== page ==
Ahmed FE1*, Gouda MM2 and Ahmed NC1
1GEM Tox Labs, Institute for Research in Biotechnology, USA
2Department of Nutrition & Food Science, National Research Center, El-Bohooth Street, Dokki, Cairo, Egypt
There is currently no validated micro(mi)RNA diagnostic stool test to screen for Colon Cancer (CC) on the market because of the complexity of fecal density, vulnerability of stool to daily changes, and the presence of three sources of miRNAs in stool (cell-free from fecal homogenates, exsosomal miRNAs from fecal exosomes, and fecal colonocytes). To address these complexities, we have earlier on carried out a microarray miRNA experiment, using Affymetrix GeneChip miRNA 2.0 Arrays, on immunocaptured and enriched stool colonocytes of 15 subjects [three healthy controls and twelve colon cancer patients [three TNM stage 0-1 (e.g., polyps ≥ 1 cm, villous or tubvillous, or with high grade dysplasia), three stage 2, three stage 3, and three stage 4] in triplicates to select a smaller panel of 14 preferentially expressed mature miRNAs associated with colon cancer (12 Up-Regulated, miR-19a, miR-20a, miR-21, miR-31, miR-34a, miR-96, miR-106a, miR-133a, miR-135b, miR-206, miR-224 and miR-302; and 2 Down-Regulated, miR-143 and miR-145). In a subsequent preliminary study, absolute quantitative digital PCR on these 15 stool samples from stages 0-4 was subsequently carried out on total small RNA extracted by immunocapture, followed by RT that employed TaqMan® miRNA Reverse Transcription (RT) Kit and a Custom TaqMan RT Primer Pool, and absolute quantification of miRNAs, in copies/µl, was measured using a chip-based Absolute Quant Studio 3D Digital PCR analysis, to validate microarray results. To ensure that we have chosen human and not bacterial small total RNA, we have carried out co extraction protocols with E. coli K1 strain RS18, compare Agilent electrophoretic patterns, and also sequenced random samples throughout this research using mRNA/miRNA sequencing. Our initial quantitative dPCR miRNA data presented in this article, showed that the quantitative changes in the expression of a few mature miRNA genes in stool, which are associated with right and left colon cancer, would provide for a more convenient, sensitive and specific diagnostic screening markers. More useful than those test markers currently available on the market, such as the low-sensitivity (<15%) Fecal Occult Blood Test (FOBT); result in better compliance; and is more economical than the invasive and expensive colonoscopy exam in colon cancer, which can be cured if that cancer is detected at the early TNM stages, and that becomes incurable and deadly if not diagnosed before metastasis. Initial test performance characteristics of the miRNA approach showed that the test has a high numerical predictive value in colon cancer. Moreover, underpinning of the miRNA markers as a function of total RNA showed that the test can numerically differentiate between control subjects and colon cancer patients, particularly at the early stages of that curable cancer. We propose to extend our initial research results to a larger prospective and randomized fiveyears nested case-control study, to validate the expression of the above 14 miRNAs, in stool of 180 individuals in an epidemiologically designed study, using [30 controls and 150 colon cancer patients [thirty precancerous polyps (stage 0-1), forty five stage 2, and seventy-five colon cancer stages 3 or 4] chosen randomly by an epidemiological method from 900 control and CC subjects to allow for an adequate time to collect the required 900 stool samples, as well as allowing for statistically valid analysis, standardized test conditions, and to provide a mean for determining the true sensitivity and specificity of a miRNA-screening approach in noninvasive human stool. Poweranalysis has indicated that a total of 180 individuals, which will take us 5 years to enroll in testing, is an appropriate number of subjects to standardize and validate our proposed miRNA screening test. We may find out at the end of the proposed validation study in stool that fewer miRNAs, or even one miRNA, may suffice to serve as an efficient and a quantitative marker for the non-invasive diagnostic screening of colon cancer in human stool. The above approach when combined with bioinformatics analysis, to correlate miRNA seed data with our previously published messenger (m)RNA target data in stool, allows for a thorough mechanistic understanding of how miRNA genes regulate mRNA expression, and would offer a better comprehensive diagnostic screening test for the non-invasive early detection stage (0-1) of colon cancer. In order to show the clinical sensitivity and specificity of the proposed miRNA test, the absolute miRNA PCR values, in copies/µl, will be correlated with FOBT, colonoscopy, and pathology data. Standardization will establish test’s performance characteristics (sample selection, optimal sample running conditions, preservation and storage) to ensure that the assay will perform the same way in any laboratory, by any trained personnel, anywhere in the World. Ultimately, a smaller number of selected validated miRNAs (<10) showing increased and reduced expression could suffice to give quantitative miRNAs colon cancer expression values, useful for the early diagnostic screening of that curable cancer.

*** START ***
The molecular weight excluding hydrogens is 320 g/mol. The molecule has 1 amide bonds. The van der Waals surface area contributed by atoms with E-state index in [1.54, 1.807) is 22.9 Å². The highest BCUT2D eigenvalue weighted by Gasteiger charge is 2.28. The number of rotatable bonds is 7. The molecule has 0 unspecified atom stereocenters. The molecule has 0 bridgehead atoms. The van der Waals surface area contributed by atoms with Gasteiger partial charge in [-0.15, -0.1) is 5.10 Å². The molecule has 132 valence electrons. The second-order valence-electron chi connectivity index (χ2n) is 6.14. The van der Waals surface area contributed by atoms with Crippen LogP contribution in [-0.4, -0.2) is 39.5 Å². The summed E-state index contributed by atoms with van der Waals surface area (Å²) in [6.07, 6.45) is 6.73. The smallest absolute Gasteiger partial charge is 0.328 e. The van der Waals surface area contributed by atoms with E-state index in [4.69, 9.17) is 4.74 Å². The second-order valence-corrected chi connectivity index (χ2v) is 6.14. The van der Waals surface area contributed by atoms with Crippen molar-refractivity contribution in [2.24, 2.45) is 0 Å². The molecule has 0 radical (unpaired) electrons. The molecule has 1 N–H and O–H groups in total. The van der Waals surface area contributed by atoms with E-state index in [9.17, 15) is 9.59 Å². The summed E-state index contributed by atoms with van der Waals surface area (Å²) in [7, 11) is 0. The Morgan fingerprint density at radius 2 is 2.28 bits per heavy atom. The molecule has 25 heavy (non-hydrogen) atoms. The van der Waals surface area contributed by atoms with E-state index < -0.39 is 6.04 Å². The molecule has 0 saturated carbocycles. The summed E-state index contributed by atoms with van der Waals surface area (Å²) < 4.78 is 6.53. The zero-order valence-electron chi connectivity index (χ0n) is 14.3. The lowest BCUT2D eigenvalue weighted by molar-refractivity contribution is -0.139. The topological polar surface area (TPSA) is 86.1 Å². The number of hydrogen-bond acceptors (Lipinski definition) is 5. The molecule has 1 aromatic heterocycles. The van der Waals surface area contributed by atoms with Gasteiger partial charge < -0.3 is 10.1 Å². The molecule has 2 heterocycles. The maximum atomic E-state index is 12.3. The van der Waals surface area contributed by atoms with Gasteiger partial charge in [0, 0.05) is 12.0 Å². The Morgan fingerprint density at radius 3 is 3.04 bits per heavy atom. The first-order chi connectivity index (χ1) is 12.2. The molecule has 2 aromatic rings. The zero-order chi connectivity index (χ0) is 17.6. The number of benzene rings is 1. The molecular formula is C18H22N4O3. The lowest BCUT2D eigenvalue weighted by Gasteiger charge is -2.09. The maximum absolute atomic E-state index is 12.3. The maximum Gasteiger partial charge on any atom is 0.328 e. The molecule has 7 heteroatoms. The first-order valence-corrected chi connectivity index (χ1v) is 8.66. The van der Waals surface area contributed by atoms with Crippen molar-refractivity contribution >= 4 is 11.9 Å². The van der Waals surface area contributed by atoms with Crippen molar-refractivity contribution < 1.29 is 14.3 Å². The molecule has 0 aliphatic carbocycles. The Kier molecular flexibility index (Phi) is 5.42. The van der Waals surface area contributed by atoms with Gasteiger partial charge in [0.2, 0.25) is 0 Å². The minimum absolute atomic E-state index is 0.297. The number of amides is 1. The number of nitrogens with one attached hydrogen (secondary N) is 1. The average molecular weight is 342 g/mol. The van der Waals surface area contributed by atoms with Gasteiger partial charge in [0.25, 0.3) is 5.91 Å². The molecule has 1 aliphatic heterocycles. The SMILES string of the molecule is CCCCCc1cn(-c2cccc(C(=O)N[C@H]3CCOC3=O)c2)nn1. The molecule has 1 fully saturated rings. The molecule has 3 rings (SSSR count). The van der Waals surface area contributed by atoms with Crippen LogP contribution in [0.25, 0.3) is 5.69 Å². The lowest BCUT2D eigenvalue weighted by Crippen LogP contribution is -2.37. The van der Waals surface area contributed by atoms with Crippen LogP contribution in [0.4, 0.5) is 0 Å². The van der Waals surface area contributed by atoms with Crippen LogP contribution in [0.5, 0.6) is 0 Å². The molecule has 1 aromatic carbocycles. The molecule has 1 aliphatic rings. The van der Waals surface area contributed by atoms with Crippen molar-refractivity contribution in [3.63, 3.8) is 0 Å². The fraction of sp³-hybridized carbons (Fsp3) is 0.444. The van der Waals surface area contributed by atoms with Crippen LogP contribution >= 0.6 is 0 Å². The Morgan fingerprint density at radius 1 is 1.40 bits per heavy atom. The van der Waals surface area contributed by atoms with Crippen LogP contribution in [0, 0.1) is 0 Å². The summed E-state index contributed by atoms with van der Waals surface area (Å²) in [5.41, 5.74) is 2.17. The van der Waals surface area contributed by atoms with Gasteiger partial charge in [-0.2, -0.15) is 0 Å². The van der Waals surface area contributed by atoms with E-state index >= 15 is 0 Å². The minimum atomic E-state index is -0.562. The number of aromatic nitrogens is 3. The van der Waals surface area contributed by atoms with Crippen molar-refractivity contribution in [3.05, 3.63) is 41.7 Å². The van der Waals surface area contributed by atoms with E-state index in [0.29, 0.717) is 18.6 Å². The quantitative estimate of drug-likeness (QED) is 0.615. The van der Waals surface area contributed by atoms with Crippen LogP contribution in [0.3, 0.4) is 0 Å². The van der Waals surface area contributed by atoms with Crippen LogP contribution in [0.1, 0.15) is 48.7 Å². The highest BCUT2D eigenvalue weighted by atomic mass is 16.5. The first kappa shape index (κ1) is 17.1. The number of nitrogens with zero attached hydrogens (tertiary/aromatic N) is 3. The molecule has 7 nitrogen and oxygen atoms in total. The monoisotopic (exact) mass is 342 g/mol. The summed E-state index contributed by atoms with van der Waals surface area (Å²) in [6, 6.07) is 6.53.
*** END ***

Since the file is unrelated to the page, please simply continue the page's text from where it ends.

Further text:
Chips; Diagnosis; Epidemiology; Immunobeads
Ahmed FE, Gouda MM, Ahmed NC. Chip-Based 3D dPCR for Absolute Quantification of Colon Cancer Micronics. World J Clin Pathol. 2018;1(1):1004.